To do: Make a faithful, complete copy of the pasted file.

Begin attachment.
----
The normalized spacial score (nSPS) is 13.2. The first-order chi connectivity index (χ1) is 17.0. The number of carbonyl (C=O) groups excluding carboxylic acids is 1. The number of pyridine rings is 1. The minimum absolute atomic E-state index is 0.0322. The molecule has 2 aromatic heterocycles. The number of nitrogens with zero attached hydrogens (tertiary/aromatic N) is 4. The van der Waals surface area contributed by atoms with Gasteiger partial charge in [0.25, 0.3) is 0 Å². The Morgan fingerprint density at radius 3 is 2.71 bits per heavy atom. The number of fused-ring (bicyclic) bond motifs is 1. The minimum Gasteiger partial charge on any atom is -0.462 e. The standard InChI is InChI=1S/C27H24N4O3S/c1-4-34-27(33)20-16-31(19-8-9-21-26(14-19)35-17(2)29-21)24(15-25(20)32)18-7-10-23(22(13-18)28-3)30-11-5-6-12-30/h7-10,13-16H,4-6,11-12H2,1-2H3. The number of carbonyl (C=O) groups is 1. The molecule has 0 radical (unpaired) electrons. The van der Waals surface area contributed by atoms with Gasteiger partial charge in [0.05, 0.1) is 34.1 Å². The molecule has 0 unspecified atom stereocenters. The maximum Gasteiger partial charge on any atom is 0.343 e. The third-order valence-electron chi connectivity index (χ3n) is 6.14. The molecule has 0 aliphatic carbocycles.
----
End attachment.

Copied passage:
The normalized spacial score (nSPS) is 13.2. The first-order chi connectivity index (χ1) is 17.0. The number of carbonyl (C=O) groups excluding carboxylic acids is 1. The number of pyridine rings is 1. The minimum absolute atomic E-state index is 0.0322. The molecule has 2 aromatic heterocycles. The number of nitrogens with zero attached hydrogens (tertiary/aromatic N) is 4. The van der Waals surface area contributed by atoms with Gasteiger partial charge in [0.25, 0.3) is 0 Å². The Morgan fingerprint density at radius 3 is 2.71 bits per heavy atom. The number of fused-ring (bicyclic) bond motifs is 1. The minimum Gasteiger partial charge on any atom is -0.462 e. The standard InChI is InChI=1S/C27H24N4O3S/c1-4-34-27(33)20-16-31(19-8-9-21-26(14-19)35-17(2)29-21)24(15-25(20)32)18-7-10-23(22(13-18)28-3)30-11-5-6-12-30/h7-10,13-16H,4-6,11-12H2,1-2H3. The number of carbonyl (C=O) groups is 1. The molecule has 0 radical (unpaired) electrons. The van der Waals surface area contributed by atoms with Gasteiger partial charge in [0.05, 0.1) is 34.1 Å². The molecule has 0 unspecified atom stereocenters. The maximum Gasteiger partial charge on any atom is 0.343 e. The third-order valence-electron chi connectivity index (χ3n) is 6.14. The molecule has 0 aliphatic carbocycles.